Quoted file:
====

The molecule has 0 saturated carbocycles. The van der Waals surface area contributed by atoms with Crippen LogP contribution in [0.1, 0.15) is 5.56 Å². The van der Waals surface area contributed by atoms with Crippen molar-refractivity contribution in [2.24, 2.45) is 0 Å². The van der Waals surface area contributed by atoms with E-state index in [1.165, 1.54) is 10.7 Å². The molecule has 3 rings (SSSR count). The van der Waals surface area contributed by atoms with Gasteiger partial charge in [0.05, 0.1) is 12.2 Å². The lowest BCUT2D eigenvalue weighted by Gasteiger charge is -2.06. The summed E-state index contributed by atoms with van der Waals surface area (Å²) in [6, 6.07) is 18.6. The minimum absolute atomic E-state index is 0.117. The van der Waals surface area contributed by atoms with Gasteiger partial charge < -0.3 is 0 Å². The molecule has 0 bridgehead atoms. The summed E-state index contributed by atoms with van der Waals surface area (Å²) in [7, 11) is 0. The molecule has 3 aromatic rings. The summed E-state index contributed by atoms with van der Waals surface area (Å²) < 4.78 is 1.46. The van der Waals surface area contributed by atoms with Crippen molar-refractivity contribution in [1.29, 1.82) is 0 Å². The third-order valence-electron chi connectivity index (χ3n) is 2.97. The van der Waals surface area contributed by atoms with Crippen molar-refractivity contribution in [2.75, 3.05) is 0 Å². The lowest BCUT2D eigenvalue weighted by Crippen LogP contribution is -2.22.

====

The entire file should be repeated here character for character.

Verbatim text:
The molecule has 0 saturated carbocycles. The van der Waals surface area contributed by atoms with Crippen LogP contribution in [0.1, 0.15) is 5.56 Å². The van der Waals surface area contributed by atoms with Crippen molar-refractivity contribution in [2.24, 2.45) is 0 Å². The van der Waals surface area contributed by atoms with E-state index in [1.165, 1.54) is 10.7 Å². The molecule has 3 rings (SSSR count). The van der Waals surface area contributed by atoms with Gasteiger partial charge in [0.05, 0.1) is 12.2 Å². The lowest BCUT2D eigenvalue weighted by Gasteiger charge is -2.06. The summed E-state index contributed by atoms with van der Waals surface area (Å²) in [6, 6.07) is 18.6. The minimum absolute atomic E-state index is 0.117. The van der Waals surface area contributed by atoms with Gasteiger partial charge < -0.3 is 0 Å². The molecule has 0 bridgehead atoms. The summed E-state index contributed by atoms with van der Waals surface area (Å²) in [7, 11) is 0. The molecule has 3 aromatic rings. The summed E-state index contributed by atoms with van der Waals surface area (Å²) < 4.78 is 1.46. The van der Waals surface area contributed by atoms with Crippen molar-refractivity contribution in [1.29, 1.82) is 0 Å². The third-order valence-electron chi connectivity index (χ3n) is 2.97. The van der Waals surface area contributed by atoms with Crippen molar-refractivity contribution in [2.75, 3.05) is 0 Å². The lowest BCUT2D eigenvalue weighted by Crippen LogP contribution is -2.22.